Russian President Vladimir Putin has said his country's sinking economy will not only recover but also become stronger, despite falling oil prices and Western sanctions over Ukraine. VOA's Daniel Schearf reports.
Video

Video Detained Turkish Journalists Follow Teachings of US-Based Preacher

The Turkish government’s jailing of critical journalists has sparked international condemnation and is being seen as an effort to undermine the followers of an ailing Turkish preacher based in the United States. VOA religion reporter Jerome Socolovsky has more.
Video

Video ‘Anti-Islamization’ Marches Increase Tensions In Germany

Anti-immigrant rallies in Germany have been building in recent weeks, peaking Monday night in the city of Dresden where tens of thousands of people turned out to demonstrate against what they call the ‘Islamization’ of the West. Germany has offered asylum to more Syrian refugees than any other country, and this appears to have set off the protests. Henry Ridgwell reports from London.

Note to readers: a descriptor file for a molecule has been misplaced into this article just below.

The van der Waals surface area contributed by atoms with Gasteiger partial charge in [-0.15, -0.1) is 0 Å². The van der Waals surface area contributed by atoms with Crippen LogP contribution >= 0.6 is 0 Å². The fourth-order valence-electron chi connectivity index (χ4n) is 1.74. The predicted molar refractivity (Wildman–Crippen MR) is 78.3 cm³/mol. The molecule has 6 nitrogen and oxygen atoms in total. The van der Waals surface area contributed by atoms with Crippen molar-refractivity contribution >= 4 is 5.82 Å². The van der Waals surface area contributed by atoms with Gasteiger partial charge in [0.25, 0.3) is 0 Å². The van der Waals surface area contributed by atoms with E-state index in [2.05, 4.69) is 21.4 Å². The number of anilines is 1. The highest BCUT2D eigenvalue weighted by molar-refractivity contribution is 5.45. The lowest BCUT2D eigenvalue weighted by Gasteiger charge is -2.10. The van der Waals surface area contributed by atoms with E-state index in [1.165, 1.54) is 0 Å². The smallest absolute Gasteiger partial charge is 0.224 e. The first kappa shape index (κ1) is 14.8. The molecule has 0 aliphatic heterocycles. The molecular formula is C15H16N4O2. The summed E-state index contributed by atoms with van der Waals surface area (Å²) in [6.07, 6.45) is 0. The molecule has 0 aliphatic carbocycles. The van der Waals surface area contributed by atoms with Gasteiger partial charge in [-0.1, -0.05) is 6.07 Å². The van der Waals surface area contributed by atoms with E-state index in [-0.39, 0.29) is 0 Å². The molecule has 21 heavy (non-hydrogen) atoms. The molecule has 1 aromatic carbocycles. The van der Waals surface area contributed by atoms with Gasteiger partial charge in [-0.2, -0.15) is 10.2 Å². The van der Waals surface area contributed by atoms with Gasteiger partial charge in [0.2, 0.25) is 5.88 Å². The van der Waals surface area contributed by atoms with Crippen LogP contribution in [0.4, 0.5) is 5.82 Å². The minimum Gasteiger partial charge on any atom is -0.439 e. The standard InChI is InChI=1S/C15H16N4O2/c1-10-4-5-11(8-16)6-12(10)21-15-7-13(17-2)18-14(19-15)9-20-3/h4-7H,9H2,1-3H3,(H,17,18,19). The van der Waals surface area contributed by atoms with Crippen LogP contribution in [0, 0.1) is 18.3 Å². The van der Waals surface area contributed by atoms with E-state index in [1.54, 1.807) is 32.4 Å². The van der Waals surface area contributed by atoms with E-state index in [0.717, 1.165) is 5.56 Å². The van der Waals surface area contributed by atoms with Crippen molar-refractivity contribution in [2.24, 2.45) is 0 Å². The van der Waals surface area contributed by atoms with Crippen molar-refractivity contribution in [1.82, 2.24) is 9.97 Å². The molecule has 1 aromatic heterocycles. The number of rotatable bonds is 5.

Video

Video Aceh Rebuilt Decade After Tsunami, But Scars Remain

On December 26, 2004 there was an earthquake in the Indian Ocean so powerful it caused the Earth’s axis to wobble a few centimeters. Onshore on the island of Sumatra, the resulting tsunami was devastating. A decade later, VOA Correspondent Steve Herman reports from Banda Aceh, Indonesia, where although there is little remaining evidence of the physical devastation, the psychological scars among survivors remain.
Video

Video Refugees Living in Kenya Long for Peace in the Home Countries

Kenya is host to numerous refugees seeking safe haven from conflict. Immigrants from Somalia face challenges in their new lives in Kenya. Ahead of International Migrants Day (December 18) Lenny Ruvaga has more for VOA News from the Kenyan capital.

All About America

AppleAndroid